Governors hear privacy debate

Governors heard both sides of the thorny privacy issue Monday at the National

Governors' Association's annual meeting in State College, Pa.

Because some governors soon could be considering privacy policies for

state government electronic transactions, NGA's Committee on Economic Development

and Commerce invited a corporate attorney and a privacy advocate to share

their views. Their views sounded similar at first, but it didn't take long

for the gap to show.

The corporate attorney, Kate Sullivan, general counsel and chief of

staff for Citigroup, spoke about the extensive actions that her company

has taken to comply with Gramm-Leach-Bliley Title V. That law requires financial

services companies to disclose what personal information they collect about

customers and who can see that information.

Sullivan said Citigroup notified all customers in writing and offered

everyone the opportunity to "opt out" of allowing their information to be

used by third parties or for marketing purposes.

"Having a policy if you hide it is like not having a policy at all,"

she told the governors.

Jason Catlett, founder of a privacy advocacy firm called Junkbusters

Corp., urged the policy-makers to realize that lobbyists will be pushing

hard for states to be lax on privacy requirements.

"If you insist that the privacy rights of your citizens be protected,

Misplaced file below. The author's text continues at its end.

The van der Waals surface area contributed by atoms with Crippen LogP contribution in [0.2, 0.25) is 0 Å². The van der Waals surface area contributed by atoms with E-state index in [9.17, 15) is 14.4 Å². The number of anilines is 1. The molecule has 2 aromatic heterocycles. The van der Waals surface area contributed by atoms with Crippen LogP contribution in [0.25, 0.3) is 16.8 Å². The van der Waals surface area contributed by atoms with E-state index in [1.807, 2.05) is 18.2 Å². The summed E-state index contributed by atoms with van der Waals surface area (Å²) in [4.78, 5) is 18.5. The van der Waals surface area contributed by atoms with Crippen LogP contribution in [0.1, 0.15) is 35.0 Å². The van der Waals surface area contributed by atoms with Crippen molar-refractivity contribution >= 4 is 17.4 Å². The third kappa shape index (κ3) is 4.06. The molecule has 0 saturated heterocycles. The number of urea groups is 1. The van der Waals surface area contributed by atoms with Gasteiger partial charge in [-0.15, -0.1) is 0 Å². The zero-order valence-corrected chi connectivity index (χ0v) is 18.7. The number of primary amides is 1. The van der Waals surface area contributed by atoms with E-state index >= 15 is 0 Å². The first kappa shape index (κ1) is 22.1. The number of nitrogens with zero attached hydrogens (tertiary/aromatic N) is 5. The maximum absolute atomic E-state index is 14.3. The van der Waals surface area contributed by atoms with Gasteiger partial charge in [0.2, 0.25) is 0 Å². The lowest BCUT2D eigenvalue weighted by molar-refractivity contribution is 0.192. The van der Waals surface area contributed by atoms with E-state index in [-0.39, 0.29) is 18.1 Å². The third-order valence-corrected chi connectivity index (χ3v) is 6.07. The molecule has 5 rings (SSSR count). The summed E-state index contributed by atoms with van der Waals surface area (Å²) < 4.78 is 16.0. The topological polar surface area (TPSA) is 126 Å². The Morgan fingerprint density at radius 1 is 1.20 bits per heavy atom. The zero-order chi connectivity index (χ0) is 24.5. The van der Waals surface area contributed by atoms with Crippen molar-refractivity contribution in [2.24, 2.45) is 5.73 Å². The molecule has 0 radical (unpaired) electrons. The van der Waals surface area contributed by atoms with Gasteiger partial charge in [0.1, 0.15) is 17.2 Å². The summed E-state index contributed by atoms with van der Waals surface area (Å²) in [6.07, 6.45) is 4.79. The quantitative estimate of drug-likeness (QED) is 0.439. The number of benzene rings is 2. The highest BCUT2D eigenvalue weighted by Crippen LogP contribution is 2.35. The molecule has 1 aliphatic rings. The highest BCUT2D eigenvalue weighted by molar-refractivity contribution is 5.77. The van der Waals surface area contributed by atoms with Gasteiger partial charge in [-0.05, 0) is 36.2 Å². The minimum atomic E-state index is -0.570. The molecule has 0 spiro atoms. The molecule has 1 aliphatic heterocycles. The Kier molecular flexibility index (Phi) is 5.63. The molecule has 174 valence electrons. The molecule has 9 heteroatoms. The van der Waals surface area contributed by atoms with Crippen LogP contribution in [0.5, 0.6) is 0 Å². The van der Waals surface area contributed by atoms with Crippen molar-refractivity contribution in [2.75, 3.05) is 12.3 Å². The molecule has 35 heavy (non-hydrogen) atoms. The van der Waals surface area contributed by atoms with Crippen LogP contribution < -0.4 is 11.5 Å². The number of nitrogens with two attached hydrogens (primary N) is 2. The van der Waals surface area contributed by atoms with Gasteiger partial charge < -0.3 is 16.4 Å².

you'll surely prevail," Catlett said. "If you stand up for privacy, the

entire nation will owe you their gratitude."

Although both speakers seemed to endorse privacy, Sullivan said her

company would refrain from using customers' information only if they specifically

requested the information not be used. Catlett said companies should ask

people's permission in the first place.

South Carolina Gov. Jim Hodges, the committee chairman, characterized

the dilemma by saying people "don't want their lives turned into the "Truman

Show,'" referring to the movie in which a man's entire life was broadcast

as a TV show.

Connecticut Gov. John Rowland called privacy concerns "the most serious

to the Internet's vitality." He acknowledged that state leaders face tough

decisions about privacy that include considering legislation's impact on

the cost of Internet use, determining who should do the regulating and deciding

whose job it is to protect people's information.

"As states evolve from paper dinosaurs into digital democracies, people

need faith that their government is protecting their digital information,"

Rowland said.

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